"The Greatest Snow on Earth" is emblazoned across Utah license plates. Park City, Utah, was the alpine venue during the Winter Olympic Games in 2002. A World Cup freestyle skiing competition was held this week in neighboring Deer Valley. The arctic scenes in the movie, "National Treasure" were filmed here. As they are fond of saying in this old mining town, "when the silver mines closed, we discovered white gold."
So this week, when the results of a $60,000 climatology study were released, more than 1,000 residents of this town of 8,500 crowded into an auditorium to hear the news.
"Temperatures are projected to rise 6 to 15 degrees Fahrenheit by the end of the century," announced Mark Williams, a University of Colorado scientist who specializes in temperature and precipitation modeling.
"For the high emission scenario, there's just no snow on Park City's mountains," said fellow scientist Brian Lazar, who explained that "high emission" meant that the world would continue to accelerate its use of carbon based fuels that create greenhouse emissions.
Armed with graphics and statistical models, the scientists delivered the sobering message to the nervous crowd.
"I've been very scared for some time," said one resident, addressing the experts. "I'm scared primarily for my grandchildren, great-grandchildren," he said.
His concern may be well-founded. Williams and Lazar, who relied on seven different projections formulated by a United Nations team of experts, predicted dire consequences for the winter sports industry unless energy consumption is curbed.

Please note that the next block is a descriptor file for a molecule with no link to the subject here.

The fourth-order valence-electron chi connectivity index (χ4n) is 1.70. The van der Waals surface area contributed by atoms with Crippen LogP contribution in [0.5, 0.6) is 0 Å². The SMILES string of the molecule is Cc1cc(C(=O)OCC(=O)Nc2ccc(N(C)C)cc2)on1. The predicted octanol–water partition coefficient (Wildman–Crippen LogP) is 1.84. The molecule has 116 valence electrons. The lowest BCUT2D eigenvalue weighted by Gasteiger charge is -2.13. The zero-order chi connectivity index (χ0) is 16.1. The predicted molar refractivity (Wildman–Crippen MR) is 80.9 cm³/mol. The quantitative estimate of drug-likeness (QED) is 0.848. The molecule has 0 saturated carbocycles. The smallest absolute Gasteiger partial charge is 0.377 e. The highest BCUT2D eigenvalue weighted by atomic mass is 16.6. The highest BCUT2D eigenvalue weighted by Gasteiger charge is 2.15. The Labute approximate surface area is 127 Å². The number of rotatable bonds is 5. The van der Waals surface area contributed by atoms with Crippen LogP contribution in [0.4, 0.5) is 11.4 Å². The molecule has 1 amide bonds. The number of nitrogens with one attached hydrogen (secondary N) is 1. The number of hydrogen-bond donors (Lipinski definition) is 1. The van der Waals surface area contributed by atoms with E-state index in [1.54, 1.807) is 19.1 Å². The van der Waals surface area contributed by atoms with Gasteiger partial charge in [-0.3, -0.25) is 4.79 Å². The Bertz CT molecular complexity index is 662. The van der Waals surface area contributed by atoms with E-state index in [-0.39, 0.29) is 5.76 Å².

Even under the best scenario the so-called "green" scenario, which anticipates dramatic cuts in greenhouse emissions, the ski season at the turn of the century could extend only from Christmas to President's Day, eliminating the profitable shoulder season in the ski and snowboard industry.
Williams said carbon dioxide and other greenhouse gases thicken the atmosphere and make the planet's surface hotter.
"The mountains of the American West are the first to heat up," he said. "You are the canary in the coal mine" he added, referring to the old mining practice of placing a bird in a cage in a mine shaft to alert miners to poisonous gases."
"One thing to keep in mind is, when we emit carbon dioxide, it stays in the atmosphere for 50 years. Regardless of what we do today, there's a 50-year lag time," Williams added. "That has a huge effect on the ski conditions. We'd be going from Park City champagne powder -- light, dry snow -- to Sierra cement -- heavy, wet snow.
The study was underwritten by POWDR Corporation, which operates Park City Mountain Resort. When asked why he funded research that predicts the end of his business, CEO John Cumming told ABC News if he believed it was hopeless, he would sell his resorts in Utah, Nevada, Oregon and California. However, he is not selling, and has become a leader in the fight against global warming.
"We have visitors from around the world that come here and hopefully see that we've opted for doing something different that will have a different outcome and maybe they will choose to do the same thing," he says.